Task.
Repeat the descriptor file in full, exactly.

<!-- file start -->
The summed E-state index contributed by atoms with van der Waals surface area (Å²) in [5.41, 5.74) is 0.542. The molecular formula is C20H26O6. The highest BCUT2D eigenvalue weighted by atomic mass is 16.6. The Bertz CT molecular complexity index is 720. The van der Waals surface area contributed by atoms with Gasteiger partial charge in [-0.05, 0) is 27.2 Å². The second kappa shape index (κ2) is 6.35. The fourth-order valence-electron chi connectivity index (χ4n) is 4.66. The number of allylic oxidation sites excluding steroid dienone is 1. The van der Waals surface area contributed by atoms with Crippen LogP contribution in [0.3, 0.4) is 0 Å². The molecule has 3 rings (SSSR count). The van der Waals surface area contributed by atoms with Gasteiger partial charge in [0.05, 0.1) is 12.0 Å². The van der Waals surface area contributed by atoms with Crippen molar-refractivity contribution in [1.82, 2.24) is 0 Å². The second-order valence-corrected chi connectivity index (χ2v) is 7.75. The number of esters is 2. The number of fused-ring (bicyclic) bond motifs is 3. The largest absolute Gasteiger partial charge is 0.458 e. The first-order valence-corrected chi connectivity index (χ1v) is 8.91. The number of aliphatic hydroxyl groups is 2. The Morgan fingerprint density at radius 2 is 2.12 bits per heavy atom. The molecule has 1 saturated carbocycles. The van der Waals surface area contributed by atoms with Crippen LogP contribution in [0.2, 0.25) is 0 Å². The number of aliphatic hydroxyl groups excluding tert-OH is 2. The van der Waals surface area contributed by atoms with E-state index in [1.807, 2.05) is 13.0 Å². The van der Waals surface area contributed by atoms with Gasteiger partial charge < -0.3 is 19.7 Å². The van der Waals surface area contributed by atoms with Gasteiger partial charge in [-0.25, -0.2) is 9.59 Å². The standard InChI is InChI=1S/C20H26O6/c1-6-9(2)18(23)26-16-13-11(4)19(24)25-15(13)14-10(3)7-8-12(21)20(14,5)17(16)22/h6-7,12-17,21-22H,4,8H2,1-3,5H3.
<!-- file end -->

The summed E-state index contributed by atoms with van der Waals surface area (Å²) in [5.41, 5.74) is 0.542. The molecular formula is C20H26O6. The highest BCUT2D eigenvalue weighted by atomic mass is 16.6. The Bertz CT molecular complexity index is 720. The van der Waals surface area contributed by atoms with Gasteiger partial charge in [-0.05, 0) is 27.2 Å². The second kappa shape index (κ2) is 6.35. The fourth-order valence-electron chi connectivity index (χ4n) is 4.66. The number of allylic oxidation sites excluding steroid dienone is 1. The van der Waals surface area contributed by atoms with Crippen LogP contribution in [0.3, 0.4) is 0 Å². The molecule has 3 rings (SSSR count). The van der Waals surface area contributed by atoms with Gasteiger partial charge in [0.05, 0.1) is 12.0 Å². The van der Waals surface area contributed by atoms with Crippen molar-refractivity contribution in [1.82, 2.24) is 0 Å². The second-order valence-corrected chi connectivity index (χ2v) is 7.75. The number of esters is 2. The number of fused-ring (bicyclic) bond motifs is 3. The largest absolute Gasteiger partial charge is 0.458 e. The first-order valence-corrected chi connectivity index (χ1v) is 8.91. The number of aliphatic hydroxyl groups is 2. The Morgan fingerprint density at radius 2 is 2.12 bits per heavy atom. The molecule has 1 saturated carbocycles. The van der Waals surface area contributed by atoms with Crippen LogP contribution in [0.2, 0.25) is 0 Å². The number of aliphatic hydroxyl groups excluding tert-OH is 2. The van der Waals surface area contributed by atoms with E-state index in [1.807, 2.05) is 13.0 Å². The van der Waals surface area contributed by atoms with Gasteiger partial charge < -0.3 is 19.7 Å². The van der Waals surface area contributed by atoms with Gasteiger partial charge in [-0.25, -0.2) is 9.59 Å². The standard InChI is InChI=1S/C20H26O6/c1-6-9(2)18(23)26-16-13-11(4)19(24)25-15(13)14-10(3)7-8-12(21)20(14,5)17(16)22/h6-7,12-17,21-22H,4,8H2,1-3,5H3.